What Makes a Young Person Embrace Death and Murder? Former Jihadists Speak Out
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Then, at 3am one morning, a cadre of soldiers smashed into Maajid's bedroom bearing machine guns and grenades. He was taken, blindfolded and bound, to an underground bunker below the state security offices in Cairo. There were around 50 other men penned in. For three days, he kneeled, and heard the men around him being tortured with electric cattle prods.
"I thought, 'This is something I have been mentally preparing for, for a long time. I knew this day would come,'" he says. On the third day, the guards dragged him into an interrogation room with another British HT member. They punched him in the face and whacked him with batons. They produced the cattle prod. Maajid told them they wouldn't dare to torture a British citizen. "So they took the cattle prod and began electrocuting my friend in front of my eyes."
The British Embassy called looking for its citizens. The interrogation stopped suddenly, and transferred them to prison. Maajid felt no gratitude. "All I thought was – why did it take them three days to find us? They obviously didn't care about the rights of Muslims." He laughs now – a cold laugh, at his former self.
In Mazratora Prison, Maajid was held in solitary confinement for thee months. It was a bare cell with no bed, no light, and no toilet: just a concrete box. Then he was taken out suddenly and told his trial for "propagation by speech and writing for any banned organisation" was beginning in the Supreme State Emergency Court. But Maajid's Islamist convictions were about to be challenged from two unexpected directions – the men who murdered Egyptian President Anwar Sadat, and Amnesty International.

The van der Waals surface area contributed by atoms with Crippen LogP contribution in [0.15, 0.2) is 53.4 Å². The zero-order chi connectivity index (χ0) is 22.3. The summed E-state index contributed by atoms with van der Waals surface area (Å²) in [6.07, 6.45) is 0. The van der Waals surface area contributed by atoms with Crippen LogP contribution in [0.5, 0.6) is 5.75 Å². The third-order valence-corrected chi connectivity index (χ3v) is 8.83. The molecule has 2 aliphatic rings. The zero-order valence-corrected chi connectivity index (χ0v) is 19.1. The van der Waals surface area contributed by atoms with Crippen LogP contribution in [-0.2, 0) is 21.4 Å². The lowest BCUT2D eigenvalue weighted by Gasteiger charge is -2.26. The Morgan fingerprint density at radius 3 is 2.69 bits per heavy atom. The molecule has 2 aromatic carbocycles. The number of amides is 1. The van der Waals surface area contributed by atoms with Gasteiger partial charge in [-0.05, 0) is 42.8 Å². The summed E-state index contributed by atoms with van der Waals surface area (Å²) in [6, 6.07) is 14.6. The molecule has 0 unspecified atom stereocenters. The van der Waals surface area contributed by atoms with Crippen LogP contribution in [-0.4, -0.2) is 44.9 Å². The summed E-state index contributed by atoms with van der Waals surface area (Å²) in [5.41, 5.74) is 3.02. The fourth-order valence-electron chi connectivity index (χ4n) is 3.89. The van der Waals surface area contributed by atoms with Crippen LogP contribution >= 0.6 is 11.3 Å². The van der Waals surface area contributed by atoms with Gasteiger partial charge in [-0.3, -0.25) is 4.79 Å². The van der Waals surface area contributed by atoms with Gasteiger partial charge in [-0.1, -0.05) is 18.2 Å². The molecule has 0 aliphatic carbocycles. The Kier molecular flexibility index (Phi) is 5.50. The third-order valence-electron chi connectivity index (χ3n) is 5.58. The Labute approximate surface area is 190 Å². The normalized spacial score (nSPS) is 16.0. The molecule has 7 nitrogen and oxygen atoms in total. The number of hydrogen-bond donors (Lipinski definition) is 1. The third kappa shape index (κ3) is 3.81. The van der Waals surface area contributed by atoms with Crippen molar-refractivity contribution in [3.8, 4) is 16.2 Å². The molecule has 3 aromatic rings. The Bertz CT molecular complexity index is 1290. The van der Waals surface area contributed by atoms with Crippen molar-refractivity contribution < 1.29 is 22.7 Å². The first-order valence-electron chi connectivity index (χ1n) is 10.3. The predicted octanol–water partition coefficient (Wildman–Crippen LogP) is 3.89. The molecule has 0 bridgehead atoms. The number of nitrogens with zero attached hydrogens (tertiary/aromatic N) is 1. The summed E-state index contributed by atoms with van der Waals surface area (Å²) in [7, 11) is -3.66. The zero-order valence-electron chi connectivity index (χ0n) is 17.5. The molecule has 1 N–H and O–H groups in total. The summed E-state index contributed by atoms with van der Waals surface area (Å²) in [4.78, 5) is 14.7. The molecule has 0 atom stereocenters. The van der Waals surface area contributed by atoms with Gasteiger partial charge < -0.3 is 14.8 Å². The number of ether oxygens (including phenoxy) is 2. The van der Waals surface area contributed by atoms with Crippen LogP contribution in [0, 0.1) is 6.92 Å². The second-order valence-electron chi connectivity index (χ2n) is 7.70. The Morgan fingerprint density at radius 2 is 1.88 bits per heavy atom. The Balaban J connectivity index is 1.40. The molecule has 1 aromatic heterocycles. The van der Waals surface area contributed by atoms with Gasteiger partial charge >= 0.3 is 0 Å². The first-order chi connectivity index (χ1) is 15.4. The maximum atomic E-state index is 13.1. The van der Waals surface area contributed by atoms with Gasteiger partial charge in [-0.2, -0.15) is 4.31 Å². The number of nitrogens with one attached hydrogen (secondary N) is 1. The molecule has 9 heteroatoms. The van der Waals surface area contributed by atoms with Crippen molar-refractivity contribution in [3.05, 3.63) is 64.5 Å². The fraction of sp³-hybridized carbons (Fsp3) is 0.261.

HT abandoned Maajid as a "fallen soldier" and barely spoke of him or his case. But when his family were finally allowed to see him, they told him he had a new defender. Although they abhorred his political views, Amnesty International said he had a right to free speech and to peacefully express his views, and publicised his case.
"I was just amazed," Maajid says. "We'd always seen Amnesty as the soft power tools of colonialism. So, when Amnesty, despite knowing that we hated them, adopted us, I felt – maybe these democratic values aren't always hypocritical. Maybe some people take them seriously ... it was the beginning of my serious doubts."
For the duration of the trial, he was placed in a cramped cell with 40 of Egypt's most famous political prisoners. There were row after row of beds with only a thin crack between them to inch through. Maajid was thrilled to discover two of the men who had conspired to murder Anwar Sadat – Omar Bayoumi and Dr Tauriq al Sawah – had recently been moved to this dank cell. "This is like meeting Che Guevara – these great forerunners and ideologues who I can now get the benefit of learning from," he says. But "they were very fatherly, and they had been spending all these years studying and learning. And they told me I had got my theology wrong."
After more than 20 years in prison, they had reconsidered their views. They told him he was false to believe there was one definitive, literal way to read the Koran. As they told it, in traditional Islam there were many differing interpretations of sharia, from conservative to liberal – yet there had been consensus around once principle: it was never to be enforced by a central authority. Sharia was a voluntary code, not a state law. "It was always left for people to decide for themselves which interpretation they wanted to follow," he says.